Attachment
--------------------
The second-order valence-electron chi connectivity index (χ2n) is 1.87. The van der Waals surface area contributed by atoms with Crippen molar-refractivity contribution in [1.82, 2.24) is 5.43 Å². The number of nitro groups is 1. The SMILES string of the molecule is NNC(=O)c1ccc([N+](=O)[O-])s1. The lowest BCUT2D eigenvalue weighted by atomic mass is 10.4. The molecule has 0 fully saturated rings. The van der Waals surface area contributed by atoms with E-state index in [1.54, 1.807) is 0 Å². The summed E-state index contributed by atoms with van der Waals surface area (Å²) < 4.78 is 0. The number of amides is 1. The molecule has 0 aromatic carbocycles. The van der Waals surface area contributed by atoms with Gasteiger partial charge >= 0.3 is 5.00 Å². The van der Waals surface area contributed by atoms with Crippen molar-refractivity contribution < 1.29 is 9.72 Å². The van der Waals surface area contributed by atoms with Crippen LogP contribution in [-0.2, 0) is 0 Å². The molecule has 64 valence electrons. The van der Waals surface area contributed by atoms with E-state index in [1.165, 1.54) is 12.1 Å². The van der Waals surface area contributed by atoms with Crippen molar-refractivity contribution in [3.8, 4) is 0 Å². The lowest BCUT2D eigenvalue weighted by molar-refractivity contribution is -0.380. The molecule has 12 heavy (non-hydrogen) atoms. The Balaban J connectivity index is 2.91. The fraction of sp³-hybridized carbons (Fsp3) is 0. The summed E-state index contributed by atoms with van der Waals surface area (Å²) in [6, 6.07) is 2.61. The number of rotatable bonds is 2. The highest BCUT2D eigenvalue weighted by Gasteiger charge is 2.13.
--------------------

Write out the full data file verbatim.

The second-order valence-electron chi connectivity index (χ2n) is 1.87. The van der Waals surface area contributed by atoms with Crippen molar-refractivity contribution in [1.82, 2.24) is 5.43 Å². The number of nitro groups is 1. The SMILES string of the molecule is NNC(=O)c1ccc([N+](=O)[O-])s1. The lowest BCUT2D eigenvalue weighted by atomic mass is 10.4. The molecule has 0 fully saturated rings. The van der Waals surface area contributed by atoms with E-state index in [1.54, 1.807) is 0 Å². The summed E-state index contributed by atoms with van der Waals surface area (Å²) < 4.78 is 0. The number of amides is 1. The molecule has 0 aromatic carbocycles. The van der Waals surface area contributed by atoms with Gasteiger partial charge >= 0.3 is 5.00 Å². The van der Waals surface area contributed by atoms with Crippen molar-refractivity contribution < 1.29 is 9.72 Å². The van der Waals surface area contributed by atoms with Crippen LogP contribution in [-0.2, 0) is 0 Å². The molecule has 64 valence electrons. The van der Waals surface area contributed by atoms with E-state index in [1.165, 1.54) is 12.1 Å². The van der Waals surface area contributed by atoms with Crippen molar-refractivity contribution in [3.8, 4) is 0 Å². The lowest BCUT2D eigenvalue weighted by molar-refractivity contribution is -0.380. The molecule has 12 heavy (non-hydrogen) atoms. The Balaban J connectivity index is 2.91. The fraction of sp³-hybridized carbons (Fsp3) is 0. The summed E-state index contributed by atoms with van der Waals surface area (Å²) in [6, 6.07) is 2.61. The number of rotatable bonds is 2. The highest BCUT2D eigenvalue weighted by Gasteiger charge is 2.13.